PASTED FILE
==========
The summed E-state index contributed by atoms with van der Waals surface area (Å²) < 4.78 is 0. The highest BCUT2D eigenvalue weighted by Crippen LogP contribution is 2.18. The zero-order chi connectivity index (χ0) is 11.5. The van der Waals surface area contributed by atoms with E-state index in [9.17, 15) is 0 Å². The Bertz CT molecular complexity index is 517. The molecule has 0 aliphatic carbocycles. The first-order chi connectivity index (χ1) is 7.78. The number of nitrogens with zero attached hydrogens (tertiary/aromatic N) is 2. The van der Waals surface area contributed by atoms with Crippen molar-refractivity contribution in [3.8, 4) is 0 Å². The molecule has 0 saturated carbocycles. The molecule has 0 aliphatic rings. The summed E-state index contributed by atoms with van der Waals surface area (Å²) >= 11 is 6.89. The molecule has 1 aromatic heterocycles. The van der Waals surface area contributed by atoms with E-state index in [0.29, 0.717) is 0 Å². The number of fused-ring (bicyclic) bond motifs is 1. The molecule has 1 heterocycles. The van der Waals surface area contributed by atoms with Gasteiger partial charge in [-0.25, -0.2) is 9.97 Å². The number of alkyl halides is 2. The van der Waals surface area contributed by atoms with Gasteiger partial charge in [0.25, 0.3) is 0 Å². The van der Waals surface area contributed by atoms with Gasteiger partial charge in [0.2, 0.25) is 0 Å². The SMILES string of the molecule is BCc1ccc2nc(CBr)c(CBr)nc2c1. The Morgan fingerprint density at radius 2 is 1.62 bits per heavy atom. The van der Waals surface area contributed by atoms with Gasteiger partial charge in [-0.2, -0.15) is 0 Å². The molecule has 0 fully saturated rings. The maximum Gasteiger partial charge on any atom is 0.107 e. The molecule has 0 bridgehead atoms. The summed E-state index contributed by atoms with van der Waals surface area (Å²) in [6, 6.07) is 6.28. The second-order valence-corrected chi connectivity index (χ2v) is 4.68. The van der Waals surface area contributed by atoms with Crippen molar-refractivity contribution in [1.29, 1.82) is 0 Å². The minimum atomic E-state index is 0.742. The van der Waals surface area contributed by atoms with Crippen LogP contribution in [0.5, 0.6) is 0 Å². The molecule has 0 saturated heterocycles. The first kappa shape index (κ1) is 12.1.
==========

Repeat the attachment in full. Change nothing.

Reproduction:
The summed E-state index contributed by atoms with van der Waals surface area (Å²) < 4.78 is 0. The highest BCUT2D eigenvalue weighted by Crippen LogP contribution is 2.18. The zero-order chi connectivity index (χ0) is 11.5. The van der Waals surface area contributed by atoms with E-state index in [9.17, 15) is 0 Å². The Bertz CT molecular complexity index is 517. The molecule has 0 aliphatic carbocycles. The first-order chi connectivity index (χ1) is 7.78. The number of nitrogens with zero attached hydrogens (tertiary/aromatic N) is 2. The van der Waals surface area contributed by atoms with Crippen molar-refractivity contribution in [3.8, 4) is 0 Å². The molecule has 0 saturated carbocycles. The molecule has 0 aliphatic rings. The summed E-state index contributed by atoms with van der Waals surface area (Å²) >= 11 is 6.89. The molecule has 1 aromatic heterocycles. The van der Waals surface area contributed by atoms with E-state index in [0.29, 0.717) is 0 Å². The number of fused-ring (bicyclic) bond motifs is 1. The molecule has 1 heterocycles. The van der Waals surface area contributed by atoms with Gasteiger partial charge in [-0.25, -0.2) is 9.97 Å². The number of alkyl halides is 2. The van der Waals surface area contributed by atoms with Gasteiger partial charge in [0.25, 0.3) is 0 Å². The van der Waals surface area contributed by atoms with Gasteiger partial charge in [0.2, 0.25) is 0 Å². The SMILES string of the molecule is BCc1ccc2nc(CBr)c(CBr)nc2c1. The Morgan fingerprint density at radius 2 is 1.62 bits per heavy atom. The van der Waals surface area contributed by atoms with Gasteiger partial charge in [-0.2, -0.15) is 0 Å². The molecule has 0 fully saturated rings. The maximum Gasteiger partial charge on any atom is 0.107 e. The molecule has 0 bridgehead atoms. The summed E-state index contributed by atoms with van der Waals surface area (Å²) in [6, 6.07) is 6.28. The second-order valence-corrected chi connectivity index (χ2v) is 4.68. The van der Waals surface area contributed by atoms with Crippen molar-refractivity contribution in [1.29, 1.82) is 0 Å². The minimum atomic E-state index is 0.742. The van der Waals surface area contributed by atoms with Crippen LogP contribution in [0.5, 0.6) is 0 Å². The molecule has 0 saturated heterocycles. The first kappa shape index (κ1) is 12.1.